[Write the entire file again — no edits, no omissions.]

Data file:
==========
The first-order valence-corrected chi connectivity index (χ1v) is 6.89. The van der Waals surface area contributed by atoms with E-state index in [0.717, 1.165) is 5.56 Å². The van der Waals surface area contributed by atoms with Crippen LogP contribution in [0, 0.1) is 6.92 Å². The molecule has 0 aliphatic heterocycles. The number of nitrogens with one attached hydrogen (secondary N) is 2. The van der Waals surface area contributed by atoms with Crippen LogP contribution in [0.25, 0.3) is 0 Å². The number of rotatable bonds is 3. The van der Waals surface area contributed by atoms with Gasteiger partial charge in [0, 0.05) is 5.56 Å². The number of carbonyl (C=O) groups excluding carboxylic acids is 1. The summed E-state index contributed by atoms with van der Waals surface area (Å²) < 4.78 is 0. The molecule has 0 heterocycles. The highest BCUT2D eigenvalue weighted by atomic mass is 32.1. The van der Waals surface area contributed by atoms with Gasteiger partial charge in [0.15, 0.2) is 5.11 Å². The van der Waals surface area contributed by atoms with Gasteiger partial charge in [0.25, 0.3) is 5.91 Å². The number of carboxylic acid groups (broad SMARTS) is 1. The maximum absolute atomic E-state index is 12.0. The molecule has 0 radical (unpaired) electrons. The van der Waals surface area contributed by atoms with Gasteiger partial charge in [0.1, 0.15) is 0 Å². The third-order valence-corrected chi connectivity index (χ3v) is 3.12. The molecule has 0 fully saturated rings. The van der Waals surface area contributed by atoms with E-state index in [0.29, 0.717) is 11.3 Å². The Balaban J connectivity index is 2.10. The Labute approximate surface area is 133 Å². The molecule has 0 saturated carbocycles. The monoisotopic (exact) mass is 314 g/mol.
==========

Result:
The first-order valence-corrected chi connectivity index (χ1v) is 6.89. The van der Waals surface area contributed by atoms with E-state index in [0.717, 1.165) is 5.56 Å². The van der Waals surface area contributed by atoms with Crippen LogP contribution in [0, 0.1) is 6.92 Å². The molecule has 0 aliphatic heterocycles. The number of nitrogens with one attached hydrogen (secondary N) is 2. The van der Waals surface area contributed by atoms with Crippen LogP contribution in [0.25, 0.3) is 0 Å². The number of rotatable bonds is 3. The van der Waals surface area contributed by atoms with Gasteiger partial charge in [0, 0.05) is 5.56 Å². The number of carbonyl (C=O) groups excluding carboxylic acids is 1. The summed E-state index contributed by atoms with van der Waals surface area (Å²) < 4.78 is 0. The molecule has 0 heterocycles. The highest BCUT2D eigenvalue weighted by atomic mass is 32.1. The van der Waals surface area contributed by atoms with Gasteiger partial charge in [0.15, 0.2) is 5.11 Å². The van der Waals surface area contributed by atoms with Gasteiger partial charge in [0.25, 0.3) is 5.91 Å². The number of carboxylic acid groups (broad SMARTS) is 1. The maximum absolute atomic E-state index is 12.0. The molecule has 0 radical (unpaired) electrons. The van der Waals surface area contributed by atoms with Gasteiger partial charge in [0.1, 0.15) is 0 Å². The third-order valence-corrected chi connectivity index (χ3v) is 3.12. The molecule has 0 fully saturated rings. The van der Waals surface area contributed by atoms with E-state index in [0.29, 0.717) is 11.3 Å². The Balaban J connectivity index is 2.10. The Labute approximate surface area is 133 Å². The molecule has 0 saturated carbocycles. The monoisotopic (exact) mass is 314 g/mol.